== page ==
No studies exist on diets that completely eliminate carbs, but research on very-low-carb and ketogenic diets suggest that they may have several benefits.

May benefit heart health

Decreasing your carb intake may improve heart health.

In particular, very low-carb diets have been shown to decrease blood triglyceride levels. Elevated triglyceride levels can increase your risk of heart disease (10, 12, 13).

One study in 29 overweight men found that reducing carb intake to 10% of daily calories for 12 weeks decreased triglyceride levels by 39%, compared to baseline levels (12).

Other studies suggest that very low-carb diets may also increase levels of HDL (good) cholesterol, which can help protect against heart disease (14).

Even so, more research is needed.

May lead to better blood sugar control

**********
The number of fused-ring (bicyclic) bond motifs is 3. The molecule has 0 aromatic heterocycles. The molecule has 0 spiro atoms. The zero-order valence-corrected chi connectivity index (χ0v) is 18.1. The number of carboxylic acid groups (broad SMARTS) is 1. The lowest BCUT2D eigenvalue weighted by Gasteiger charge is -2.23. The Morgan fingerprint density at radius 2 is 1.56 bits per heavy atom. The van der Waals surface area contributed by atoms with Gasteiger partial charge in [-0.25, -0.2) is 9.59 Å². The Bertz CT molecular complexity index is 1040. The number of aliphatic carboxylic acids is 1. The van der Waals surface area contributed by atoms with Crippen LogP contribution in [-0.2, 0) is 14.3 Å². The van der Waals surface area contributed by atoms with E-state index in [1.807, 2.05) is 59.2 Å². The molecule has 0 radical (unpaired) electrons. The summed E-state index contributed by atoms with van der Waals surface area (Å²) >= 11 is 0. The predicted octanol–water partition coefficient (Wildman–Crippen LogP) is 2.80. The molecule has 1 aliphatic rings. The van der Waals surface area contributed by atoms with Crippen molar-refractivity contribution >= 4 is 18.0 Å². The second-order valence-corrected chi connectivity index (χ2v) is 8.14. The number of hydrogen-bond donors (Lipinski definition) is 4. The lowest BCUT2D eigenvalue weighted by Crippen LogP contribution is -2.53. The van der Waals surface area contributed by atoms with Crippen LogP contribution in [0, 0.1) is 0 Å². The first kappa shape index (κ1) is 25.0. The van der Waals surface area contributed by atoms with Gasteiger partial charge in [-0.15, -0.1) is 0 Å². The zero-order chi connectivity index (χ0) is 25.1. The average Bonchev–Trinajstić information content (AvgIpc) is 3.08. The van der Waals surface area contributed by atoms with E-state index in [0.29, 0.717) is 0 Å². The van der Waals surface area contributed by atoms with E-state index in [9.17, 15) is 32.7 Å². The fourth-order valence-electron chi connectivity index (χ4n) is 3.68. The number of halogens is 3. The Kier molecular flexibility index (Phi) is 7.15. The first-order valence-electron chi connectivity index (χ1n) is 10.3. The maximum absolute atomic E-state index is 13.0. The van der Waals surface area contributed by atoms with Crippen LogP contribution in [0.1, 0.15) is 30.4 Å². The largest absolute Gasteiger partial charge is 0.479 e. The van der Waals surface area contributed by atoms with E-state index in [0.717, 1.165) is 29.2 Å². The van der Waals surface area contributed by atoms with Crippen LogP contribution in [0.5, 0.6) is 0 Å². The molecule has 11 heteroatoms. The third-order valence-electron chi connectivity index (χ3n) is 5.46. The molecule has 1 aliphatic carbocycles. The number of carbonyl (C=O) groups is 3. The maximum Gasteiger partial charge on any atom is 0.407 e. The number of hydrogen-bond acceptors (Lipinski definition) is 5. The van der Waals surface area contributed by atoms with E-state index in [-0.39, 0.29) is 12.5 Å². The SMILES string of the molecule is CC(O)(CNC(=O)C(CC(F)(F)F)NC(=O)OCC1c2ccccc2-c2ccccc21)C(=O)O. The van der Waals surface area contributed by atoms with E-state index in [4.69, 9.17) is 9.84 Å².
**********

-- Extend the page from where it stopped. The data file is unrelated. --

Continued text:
Cutting carbs — particularly refined carbs and sugar — can aid blood sugar control, which may be especially helpful for people with diabetes (15).

Some studies show that low-carb and keto diets are effective in reducing blood sugar levels.

A 6-month study in 49 obese adults with type 2 diabetes found that those who followed a keto diet had significantly greater reductions in hemoglobin A1c — a measure of average blood sugar — than those who didn’t eat a keto diet (16).

Reducing carb intake can prevent spikes in blood sugar and may thus help prevent diabetes complications. Yet, it’s not necessary to completely exclude carbs from your diet. In fact, diabetes can be controlled on higher-carb diets, too.